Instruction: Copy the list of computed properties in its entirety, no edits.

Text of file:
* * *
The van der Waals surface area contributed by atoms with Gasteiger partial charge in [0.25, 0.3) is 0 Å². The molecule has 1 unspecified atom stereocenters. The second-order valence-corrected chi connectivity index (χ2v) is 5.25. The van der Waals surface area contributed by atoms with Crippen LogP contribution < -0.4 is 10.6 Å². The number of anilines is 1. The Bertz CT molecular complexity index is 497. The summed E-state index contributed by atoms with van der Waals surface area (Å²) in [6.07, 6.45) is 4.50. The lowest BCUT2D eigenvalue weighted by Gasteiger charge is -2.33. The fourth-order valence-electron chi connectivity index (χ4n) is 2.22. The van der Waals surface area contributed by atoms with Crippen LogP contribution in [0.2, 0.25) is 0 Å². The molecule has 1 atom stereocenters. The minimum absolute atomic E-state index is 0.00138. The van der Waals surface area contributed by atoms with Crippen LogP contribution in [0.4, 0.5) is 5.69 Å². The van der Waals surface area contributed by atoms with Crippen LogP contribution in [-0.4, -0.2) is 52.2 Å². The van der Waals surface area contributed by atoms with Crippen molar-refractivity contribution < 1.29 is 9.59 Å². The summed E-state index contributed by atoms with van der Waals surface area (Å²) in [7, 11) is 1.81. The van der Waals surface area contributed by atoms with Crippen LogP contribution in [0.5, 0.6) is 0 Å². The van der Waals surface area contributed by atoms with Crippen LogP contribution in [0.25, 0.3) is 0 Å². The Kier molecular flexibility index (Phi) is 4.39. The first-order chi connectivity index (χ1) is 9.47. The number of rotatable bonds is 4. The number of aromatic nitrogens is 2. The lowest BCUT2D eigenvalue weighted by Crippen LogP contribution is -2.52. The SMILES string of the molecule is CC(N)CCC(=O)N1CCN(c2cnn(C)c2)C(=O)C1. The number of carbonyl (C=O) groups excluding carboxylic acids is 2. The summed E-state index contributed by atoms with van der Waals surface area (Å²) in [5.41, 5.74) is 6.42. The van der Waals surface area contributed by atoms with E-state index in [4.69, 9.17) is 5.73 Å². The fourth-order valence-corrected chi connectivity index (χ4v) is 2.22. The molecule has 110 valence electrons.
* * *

The van der Waals surface area contributed by atoms with Gasteiger partial charge in [0.25, 0.3) is 0 Å². The molecule has 1 unspecified atom stereocenters. The second-order valence-corrected chi connectivity index (χ2v) is 5.25. The van der Waals surface area contributed by atoms with Crippen LogP contribution < -0.4 is 10.6 Å². The number of anilines is 1. The Bertz CT molecular complexity index is 497. The summed E-state index contributed by atoms with van der Waals surface area (Å²) in [6.07, 6.45) is 4.50. The lowest BCUT2D eigenvalue weighted by Gasteiger charge is -2.33. The fourth-order valence-electron chi connectivity index (χ4n) is 2.22. The van der Waals surface area contributed by atoms with Crippen LogP contribution in [0.2, 0.25) is 0 Å². The molecule has 1 atom stereocenters. The minimum absolute atomic E-state index is 0.00138. The van der Waals surface area contributed by atoms with Crippen LogP contribution in [0.4, 0.5) is 5.69 Å². The van der Waals surface area contributed by atoms with Crippen LogP contribution in [-0.4, -0.2) is 52.2 Å². The van der Waals surface area contributed by atoms with Crippen molar-refractivity contribution < 1.29 is 9.59 Å². The summed E-state index contributed by atoms with van der Waals surface area (Å²) in [7, 11) is 1.81. The van der Waals surface area contributed by atoms with Crippen LogP contribution in [0.5, 0.6) is 0 Å². The van der Waals surface area contributed by atoms with Crippen LogP contribution in [0.25, 0.3) is 0 Å². The Kier molecular flexibility index (Phi) is 4.39. The first-order chi connectivity index (χ1) is 9.47. The number of rotatable bonds is 4. The number of aromatic nitrogens is 2. The lowest BCUT2D eigenvalue weighted by Crippen LogP contribution is -2.52. The SMILES string of the molecule is CC(N)CCC(=O)N1CCN(c2cnn(C)c2)C(=O)C1. The number of carbonyl (C=O) groups excluding carboxylic acids is 2. The summed E-state index contributed by atoms with van der Waals surface area (Å²) in [5.41, 5.74) is 6.42. The van der Waals surface area contributed by atoms with E-state index in [4.69, 9.17) is 5.73 Å². The fourth-order valence-corrected chi connectivity index (χ4v) is 2.22. The molecule has 110 valence electrons.